Hurricane Ridge offers visitors the only accessible viewpoint of the the Olympic Mountains. A 17-mile drive from Port Angeles, the Hurricane Ridge Visitor Center offers an introductory film and concessions are located nearby.
The towering peak of Mount Olympus rises up 7,980 feet as the tallest point in the Olympic National Park. Part of the Olympic Mountain Range, it’s home to 266 glaciers. Alpine wildflowers that sway in the mountain breezes make Hurricane Ridge a favorite with visitors.
Lodging in Olympic National Park
During my visit to Olympic National Park, I stayed at Lake Quinault Lodge, located on the southern edge at Lake Quinault in the Olympic National Forest. Featured on the PBS series, Great Lodges of the National Parks, it offers modern amenities and kids’ activities in a family-friendly environment.
The north side of Olympic National Park offers several options from the rustic to the refined. Lake Crescent Lodge also offers gracious rooms in a historic lodge. Log Cabin Resort offers family-friendly camping cabins and kayaks. Sol Duc Hot Springs offers lodging close to the Hot Springs pool.
Olympic National Park in One Day
Due to the immense size of the park, don’t try to see it all in one day. Instead, concentrate on one area for the day, like Hurricane Ridge or Lake Quinault. Each offers hiking, concessions and a visitor center or ranger station. Both are about a two-hour drive from Seattle.
Olympic National Park with Kids
The Junior Ranger Program offers families a way to discover a national park site together in about 2 hours. Olympic National Park offers kids several Junior Ranger patches and badges to earn during their visit.
I found Olympic National Park Junior Ranger booklets at visitor centers and ranger stations. At the visitor center, kids can check out a Discovery Packet, a backpack filled with field guides, binoculars and magnifying lens to explore Olympic National Park more thoroughly.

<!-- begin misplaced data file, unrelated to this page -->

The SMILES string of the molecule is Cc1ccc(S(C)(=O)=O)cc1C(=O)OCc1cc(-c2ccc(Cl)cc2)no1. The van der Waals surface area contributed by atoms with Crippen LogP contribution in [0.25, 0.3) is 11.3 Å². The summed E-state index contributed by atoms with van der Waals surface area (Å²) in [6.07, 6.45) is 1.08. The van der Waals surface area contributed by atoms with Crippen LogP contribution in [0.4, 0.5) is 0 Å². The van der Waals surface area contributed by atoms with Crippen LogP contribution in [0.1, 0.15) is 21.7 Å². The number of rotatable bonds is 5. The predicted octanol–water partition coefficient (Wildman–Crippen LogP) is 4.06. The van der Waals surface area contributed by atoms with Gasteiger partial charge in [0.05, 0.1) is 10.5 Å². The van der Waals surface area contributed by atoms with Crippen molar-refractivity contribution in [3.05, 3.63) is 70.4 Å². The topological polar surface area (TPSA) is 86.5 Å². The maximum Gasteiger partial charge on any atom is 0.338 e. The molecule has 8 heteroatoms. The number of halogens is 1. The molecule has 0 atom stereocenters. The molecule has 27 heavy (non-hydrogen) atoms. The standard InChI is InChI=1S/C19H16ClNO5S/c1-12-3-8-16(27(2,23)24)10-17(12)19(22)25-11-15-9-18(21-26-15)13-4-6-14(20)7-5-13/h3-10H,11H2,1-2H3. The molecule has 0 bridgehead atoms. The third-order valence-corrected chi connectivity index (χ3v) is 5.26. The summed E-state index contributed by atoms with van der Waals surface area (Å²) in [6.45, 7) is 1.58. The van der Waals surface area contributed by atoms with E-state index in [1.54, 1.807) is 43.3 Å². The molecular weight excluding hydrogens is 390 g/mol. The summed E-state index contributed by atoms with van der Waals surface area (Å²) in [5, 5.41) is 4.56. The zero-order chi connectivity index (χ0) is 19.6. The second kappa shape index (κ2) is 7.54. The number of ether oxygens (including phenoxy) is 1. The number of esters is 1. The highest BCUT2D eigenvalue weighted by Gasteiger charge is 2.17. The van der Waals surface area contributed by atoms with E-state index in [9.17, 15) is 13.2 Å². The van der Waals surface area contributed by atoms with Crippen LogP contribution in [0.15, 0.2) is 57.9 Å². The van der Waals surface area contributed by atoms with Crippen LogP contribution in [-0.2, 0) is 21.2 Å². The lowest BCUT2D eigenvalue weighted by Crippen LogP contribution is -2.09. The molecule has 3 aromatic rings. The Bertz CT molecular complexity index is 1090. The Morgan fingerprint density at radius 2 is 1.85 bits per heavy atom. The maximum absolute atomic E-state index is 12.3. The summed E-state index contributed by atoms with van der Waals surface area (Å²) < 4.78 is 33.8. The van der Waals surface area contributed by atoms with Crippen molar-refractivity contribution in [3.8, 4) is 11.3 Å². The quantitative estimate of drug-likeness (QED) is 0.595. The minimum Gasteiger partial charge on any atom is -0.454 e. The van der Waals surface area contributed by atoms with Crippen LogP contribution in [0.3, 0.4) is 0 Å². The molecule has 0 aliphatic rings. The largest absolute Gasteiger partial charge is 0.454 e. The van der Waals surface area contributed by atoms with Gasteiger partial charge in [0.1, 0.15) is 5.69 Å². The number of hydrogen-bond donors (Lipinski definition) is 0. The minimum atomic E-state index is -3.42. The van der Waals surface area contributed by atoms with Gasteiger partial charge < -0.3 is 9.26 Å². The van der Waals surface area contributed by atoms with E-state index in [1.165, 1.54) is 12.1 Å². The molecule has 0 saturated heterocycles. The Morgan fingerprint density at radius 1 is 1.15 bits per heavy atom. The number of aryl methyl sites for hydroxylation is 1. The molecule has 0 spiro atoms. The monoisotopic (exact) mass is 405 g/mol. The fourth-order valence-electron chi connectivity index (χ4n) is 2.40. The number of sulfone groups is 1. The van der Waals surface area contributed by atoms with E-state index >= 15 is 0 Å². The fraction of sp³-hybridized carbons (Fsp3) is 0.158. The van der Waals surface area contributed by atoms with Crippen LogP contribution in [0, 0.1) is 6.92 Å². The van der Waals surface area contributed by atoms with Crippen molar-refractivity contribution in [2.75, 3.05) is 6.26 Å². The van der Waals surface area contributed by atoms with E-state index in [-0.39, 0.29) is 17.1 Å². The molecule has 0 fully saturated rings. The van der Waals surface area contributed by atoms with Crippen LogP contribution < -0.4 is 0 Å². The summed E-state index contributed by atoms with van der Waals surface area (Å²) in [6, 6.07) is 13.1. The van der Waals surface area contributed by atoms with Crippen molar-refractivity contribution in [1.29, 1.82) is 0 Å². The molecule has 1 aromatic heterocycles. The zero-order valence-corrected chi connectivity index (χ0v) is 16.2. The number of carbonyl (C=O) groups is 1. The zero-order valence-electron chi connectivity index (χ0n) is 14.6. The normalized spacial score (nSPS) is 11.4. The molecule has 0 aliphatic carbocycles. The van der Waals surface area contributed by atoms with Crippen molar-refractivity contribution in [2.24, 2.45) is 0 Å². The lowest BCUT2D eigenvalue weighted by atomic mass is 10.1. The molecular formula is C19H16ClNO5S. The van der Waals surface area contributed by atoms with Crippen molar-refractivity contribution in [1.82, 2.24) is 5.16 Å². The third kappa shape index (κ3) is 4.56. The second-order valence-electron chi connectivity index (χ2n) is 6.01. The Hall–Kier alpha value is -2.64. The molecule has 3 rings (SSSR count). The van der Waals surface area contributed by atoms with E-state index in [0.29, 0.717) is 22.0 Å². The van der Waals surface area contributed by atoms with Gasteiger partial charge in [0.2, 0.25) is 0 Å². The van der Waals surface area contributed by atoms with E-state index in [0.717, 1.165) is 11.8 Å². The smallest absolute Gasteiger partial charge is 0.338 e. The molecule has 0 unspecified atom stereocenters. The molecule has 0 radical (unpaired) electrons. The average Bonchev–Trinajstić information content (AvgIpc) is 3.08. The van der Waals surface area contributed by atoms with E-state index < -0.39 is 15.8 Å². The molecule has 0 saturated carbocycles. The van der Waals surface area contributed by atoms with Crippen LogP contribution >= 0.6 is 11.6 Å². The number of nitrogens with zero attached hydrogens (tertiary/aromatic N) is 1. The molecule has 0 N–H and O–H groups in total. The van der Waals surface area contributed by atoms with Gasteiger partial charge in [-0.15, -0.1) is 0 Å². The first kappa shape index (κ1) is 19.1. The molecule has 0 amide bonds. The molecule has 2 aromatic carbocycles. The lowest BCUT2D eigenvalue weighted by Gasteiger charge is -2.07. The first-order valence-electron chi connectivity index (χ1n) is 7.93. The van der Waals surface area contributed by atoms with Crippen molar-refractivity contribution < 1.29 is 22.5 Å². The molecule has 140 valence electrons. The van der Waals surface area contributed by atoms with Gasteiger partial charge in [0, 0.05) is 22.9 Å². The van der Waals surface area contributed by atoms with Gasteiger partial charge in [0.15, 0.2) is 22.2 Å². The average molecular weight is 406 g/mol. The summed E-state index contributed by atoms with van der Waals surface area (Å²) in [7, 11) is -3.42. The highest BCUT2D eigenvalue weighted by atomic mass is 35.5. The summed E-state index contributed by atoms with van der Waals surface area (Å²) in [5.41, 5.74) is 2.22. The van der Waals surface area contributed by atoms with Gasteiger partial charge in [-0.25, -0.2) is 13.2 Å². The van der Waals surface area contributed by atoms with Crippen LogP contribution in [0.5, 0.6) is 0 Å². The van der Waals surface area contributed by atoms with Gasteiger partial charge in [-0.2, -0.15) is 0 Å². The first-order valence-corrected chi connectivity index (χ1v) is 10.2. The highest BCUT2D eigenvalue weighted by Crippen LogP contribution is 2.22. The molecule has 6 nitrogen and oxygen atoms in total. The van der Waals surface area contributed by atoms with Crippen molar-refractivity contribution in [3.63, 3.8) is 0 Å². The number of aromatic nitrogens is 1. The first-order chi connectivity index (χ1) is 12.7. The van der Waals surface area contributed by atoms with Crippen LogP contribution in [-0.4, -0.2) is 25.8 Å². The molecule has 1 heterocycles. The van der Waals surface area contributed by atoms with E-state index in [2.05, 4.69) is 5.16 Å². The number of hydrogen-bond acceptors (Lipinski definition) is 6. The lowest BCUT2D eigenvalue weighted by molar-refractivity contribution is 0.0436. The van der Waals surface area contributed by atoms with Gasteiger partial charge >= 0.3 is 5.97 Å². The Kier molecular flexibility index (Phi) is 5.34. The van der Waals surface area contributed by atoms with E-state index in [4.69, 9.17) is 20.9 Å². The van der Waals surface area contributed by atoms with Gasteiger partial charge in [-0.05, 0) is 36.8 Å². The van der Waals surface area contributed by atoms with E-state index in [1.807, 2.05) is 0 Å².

For the National Park Centennial, Olympic National Park launched a new patch for Junior Rangers to earn. The Ocean Stewards Patch guides kids 4 and up through the diverse marine life in the park.
Where’s Olympic National Park
Olympic National Park is on the Olympic Peninsula, west of Seattle, Washington. Port Angeles and Forks, Washington, offer services for travelers, like gas, groceries and lodging outside of the park.
Quinault Rain Forest Ranger Station at the southern entrance of Olympic National Park is 146 miles from Seattle-Tacoma International Airport (SEA or SeaTac as the locals call it). Hurricane Ridge Visitor Center, in the northeast portion of the park, is 147 miles away from the airport.
No reliable public transportation around the park, including Amtrak. Though private tour companies offer tours.
Getting Around Olympic National Park
Olympic National Park is open 365-days a year and 24-hours a day. Use an America the Beautiful annual pass ($80) or purchase a 7-day pass for $25 per vehicle.
Olympic National Parks is not a drive-through park, meaning roads don’t bisect the park. U.S. Route 101 wraps around the Olympic Peninsula and park roads dead-end at ranger stations or visitor centers.
Know Before You Go:
- Olympic National Park doesn’t have roads that bisect the park.
- Be prepared for rain, carry rain jackets at all times.
- If swimming at Sol Duc Hot Springs, limit the time kids soak in the hot springs pools, usually an hour is enough.
- A swimming pool (78F) is located next to the soaking pools.
- The Sol Duc Hot Springs have a faint sulfur smell that might bother some kids.